The decent-wage benchmark defines the cutoff as two-thirds of the mean wage for full-time prime-age workers ($17.50 in 2017), and this threshold marks the divide between decent-wage and low-wage jobs. The lousy-wage benchmark is defined as two-thirds of the median full-time wage for all workers ($13.33 in 2017), which distinguishes low-wage from lousy-wage jobs. Given the pattern of inequality over the last four decades—exploding top-half inequality but little change in bottom-half inequality—the change in lousy-wage shares (defined with reference to the median) will tend to be lower than changes low-wage and decent-wage shares (defined with reference to the mean).
The upshot of my findings is that all three indicators show that the wage-quality of jobs has declined for workers as a whole (ages 18-64) between 1979 and 2017, that the decline has been particularly severe for young workers (18-34), and that it has been catastrophic for young workers without a college degree. Because the quality of female job opportunities improved, mainly prior to 2000, there has been a pronounced convergence in job quality between male and female workers (but not by race).
Another way to describe changes in job quality is relative to economic growth. I show that there has been a striking decoupling between the number (and share) of decent jobs from GDP growth. A likely consequence has been the decline in employment rates, and I find that these closely track declining job quality for both prime-age and young male and female workers (not presented here).
The Proliferation of Low-Wage and Lousy-Wage Jobs
The middle series in Figure 1 shows that the low-wage share of employment increased by about 6 percent between 1979 and 2017, from 39.1 to 45.2 percent for all workers (ages 18-64). The increase was almost as large for prime-age workers (ages 35-59), from 30.3 to 35.4 percent. But the headline story is the collapse in job quality for young workers (18-34): the low-wage share increased from 46.9 to 64.6 percent. As the figure shows, these increases in the low-wage share took place mainly after the 1980-82, 1990-91, 2001, and 2008-9 recessions.
Figure 2 presents results for the bottom tier of low-wage jobs: those that pay a lousy (or poverty) wage. Consistent with the OECD’s findings (for what it characterizes as the low-wage share), the lousy-wage share for all workers (the middle series) increased modestly over the last four decades, from 25.8 percent in 1979 to 28.8 percent at the end of 2017 (it had reached 31 percent in 2014).
This stability was driven by prime-age workers (the lower series), whose lousy-wage rate has fluctuated around 20 percent since 1979. Stability for prime-age workers through the late 1990s reflects two important underlying trends: rising lousy-wage job rates for men and falling rates for women (both have risen since 2000). Like the results for the low-wage share of employment seen in Figure 1, the lousy-wage rate exploded for young workers, rising from 31.5 to 42.8 percent between 1979 and 2017.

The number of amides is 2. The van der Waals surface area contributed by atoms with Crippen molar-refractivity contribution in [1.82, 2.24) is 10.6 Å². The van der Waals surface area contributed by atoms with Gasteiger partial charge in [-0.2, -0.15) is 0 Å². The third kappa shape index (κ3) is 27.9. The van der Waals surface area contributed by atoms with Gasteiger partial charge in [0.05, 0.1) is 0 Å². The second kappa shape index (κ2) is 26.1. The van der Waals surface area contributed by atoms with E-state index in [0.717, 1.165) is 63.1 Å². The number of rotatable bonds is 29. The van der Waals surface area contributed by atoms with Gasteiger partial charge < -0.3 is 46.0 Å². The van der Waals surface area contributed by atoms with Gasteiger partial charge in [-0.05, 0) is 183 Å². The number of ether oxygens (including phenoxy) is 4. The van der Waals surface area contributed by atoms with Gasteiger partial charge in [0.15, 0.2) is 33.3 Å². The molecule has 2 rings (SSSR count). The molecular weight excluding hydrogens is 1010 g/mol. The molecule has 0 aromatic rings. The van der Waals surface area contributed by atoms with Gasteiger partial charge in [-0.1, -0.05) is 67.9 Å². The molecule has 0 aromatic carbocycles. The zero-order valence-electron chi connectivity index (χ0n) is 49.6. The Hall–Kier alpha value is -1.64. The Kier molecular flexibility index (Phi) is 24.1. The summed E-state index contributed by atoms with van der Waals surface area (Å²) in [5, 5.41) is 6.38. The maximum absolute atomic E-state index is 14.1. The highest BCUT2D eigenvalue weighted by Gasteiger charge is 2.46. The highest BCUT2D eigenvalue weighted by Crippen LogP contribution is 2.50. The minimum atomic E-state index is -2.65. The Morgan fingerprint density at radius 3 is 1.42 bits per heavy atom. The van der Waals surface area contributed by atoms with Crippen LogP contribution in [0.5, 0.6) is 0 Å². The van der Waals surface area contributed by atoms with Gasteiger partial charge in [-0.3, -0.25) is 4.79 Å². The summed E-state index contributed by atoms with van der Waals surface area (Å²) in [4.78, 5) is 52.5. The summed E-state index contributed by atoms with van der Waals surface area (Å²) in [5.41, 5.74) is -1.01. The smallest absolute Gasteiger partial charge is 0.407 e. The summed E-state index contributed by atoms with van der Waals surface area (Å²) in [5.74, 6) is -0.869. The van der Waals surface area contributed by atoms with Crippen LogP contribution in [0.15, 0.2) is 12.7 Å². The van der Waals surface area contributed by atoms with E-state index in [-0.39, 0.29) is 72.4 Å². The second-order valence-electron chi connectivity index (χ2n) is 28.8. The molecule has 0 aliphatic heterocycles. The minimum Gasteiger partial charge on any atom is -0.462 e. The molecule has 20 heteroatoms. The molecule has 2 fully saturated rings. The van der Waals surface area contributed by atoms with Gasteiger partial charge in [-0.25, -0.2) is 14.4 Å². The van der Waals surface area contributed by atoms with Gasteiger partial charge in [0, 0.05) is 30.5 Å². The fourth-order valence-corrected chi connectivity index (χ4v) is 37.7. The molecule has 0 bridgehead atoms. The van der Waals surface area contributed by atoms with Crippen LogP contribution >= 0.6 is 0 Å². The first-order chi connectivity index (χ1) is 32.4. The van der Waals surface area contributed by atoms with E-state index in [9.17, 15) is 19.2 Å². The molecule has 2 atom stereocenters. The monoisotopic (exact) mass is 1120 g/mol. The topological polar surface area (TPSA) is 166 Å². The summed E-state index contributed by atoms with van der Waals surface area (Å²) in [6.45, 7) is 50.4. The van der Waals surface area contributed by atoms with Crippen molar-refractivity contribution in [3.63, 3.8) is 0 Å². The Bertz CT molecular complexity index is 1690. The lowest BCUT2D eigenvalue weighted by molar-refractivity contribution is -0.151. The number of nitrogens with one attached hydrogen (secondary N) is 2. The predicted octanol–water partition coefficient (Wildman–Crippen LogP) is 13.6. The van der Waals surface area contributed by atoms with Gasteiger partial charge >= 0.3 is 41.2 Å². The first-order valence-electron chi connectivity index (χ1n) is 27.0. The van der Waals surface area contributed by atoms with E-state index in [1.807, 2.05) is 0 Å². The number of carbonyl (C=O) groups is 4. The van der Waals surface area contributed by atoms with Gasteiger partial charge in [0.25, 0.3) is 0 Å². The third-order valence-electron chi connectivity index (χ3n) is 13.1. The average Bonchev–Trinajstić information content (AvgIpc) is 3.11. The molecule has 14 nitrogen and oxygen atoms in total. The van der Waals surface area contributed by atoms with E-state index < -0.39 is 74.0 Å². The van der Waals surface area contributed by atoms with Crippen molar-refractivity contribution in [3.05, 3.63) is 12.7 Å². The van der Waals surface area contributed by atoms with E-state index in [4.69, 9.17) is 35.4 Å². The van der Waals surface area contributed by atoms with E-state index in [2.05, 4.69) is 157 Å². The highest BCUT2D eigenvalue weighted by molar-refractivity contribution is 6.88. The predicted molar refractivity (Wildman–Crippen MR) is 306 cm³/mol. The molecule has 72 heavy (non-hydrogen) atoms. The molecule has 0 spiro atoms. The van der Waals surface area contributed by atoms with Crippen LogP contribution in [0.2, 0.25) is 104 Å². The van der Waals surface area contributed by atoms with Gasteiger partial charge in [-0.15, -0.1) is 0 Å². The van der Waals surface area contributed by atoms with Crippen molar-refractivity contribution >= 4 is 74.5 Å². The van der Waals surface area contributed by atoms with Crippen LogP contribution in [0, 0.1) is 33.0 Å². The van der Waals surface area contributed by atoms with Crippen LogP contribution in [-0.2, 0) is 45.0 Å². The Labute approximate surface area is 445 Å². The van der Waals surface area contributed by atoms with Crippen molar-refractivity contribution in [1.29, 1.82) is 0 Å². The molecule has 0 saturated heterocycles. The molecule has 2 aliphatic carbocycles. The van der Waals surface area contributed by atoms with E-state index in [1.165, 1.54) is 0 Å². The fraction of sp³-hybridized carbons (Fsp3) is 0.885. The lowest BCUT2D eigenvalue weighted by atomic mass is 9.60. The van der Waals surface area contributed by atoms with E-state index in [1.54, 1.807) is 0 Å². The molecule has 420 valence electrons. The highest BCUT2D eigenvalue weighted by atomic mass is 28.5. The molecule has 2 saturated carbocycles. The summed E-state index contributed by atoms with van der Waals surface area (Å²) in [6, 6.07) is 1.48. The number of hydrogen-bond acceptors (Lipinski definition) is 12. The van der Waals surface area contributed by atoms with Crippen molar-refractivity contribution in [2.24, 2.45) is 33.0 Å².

Outcomes were even worse for young workers without a college degree, and differences by gender are substantial. Figure 3 shows steadily worsening lousy-job rates for both young female and male non-college degree workers: from 51.8 to 66.4 percent for females and from 26.6 to 50.9 percent for males. Combined, these trends produced a large decline in the lousy-wage gender gap between 1979 and 2001, from 25.2 to 14.6 percentage points, which has remained about the same since (it was 15.5 points at the end of 2017).
The Decoupling of Decent Job Growth From Economic Growth
The poor earnings outcomes generated by the post-1979 American economy are conventionally explained by shifts in labor demand and supply: production technology is said to increase the demand for skilled workers and decrease it for the less-skilled (a process referred to as “skill-biased technical change”) together with a slowdown in the supply of workers with college degrees. Others have put greater emphasis on the growth of employer power over workers, as the effects of countervailing protective labor market institutions—unions, the minimum wage, and a variety of employment regulations—have declined (for a critical survey of these explanations and the evidence, see Howell and Kalleberg).
But a simpler explanation is commonly found in the business press: the low-wage problem is the slowdown in productivity growth. Faster productivity growth would, it is argued, increase wage growth, even for the bottom half of the distribution. Bloomberg Businessweek, for instance, has argued that “efficiency improvement could also allow companies to pay workers more without taking a hit to profits.” The report goes on to cite former Federal Reserve Chair Janet Yellen: “I think to really see a faster average pace of real wage growth, we need faster productivity.” The Economist has recently weighed in with the same logic of shared growth: “Pay is still increasing more slowly than might have been expected given the tightness of the labour market. For that, blame weak productivity growth.”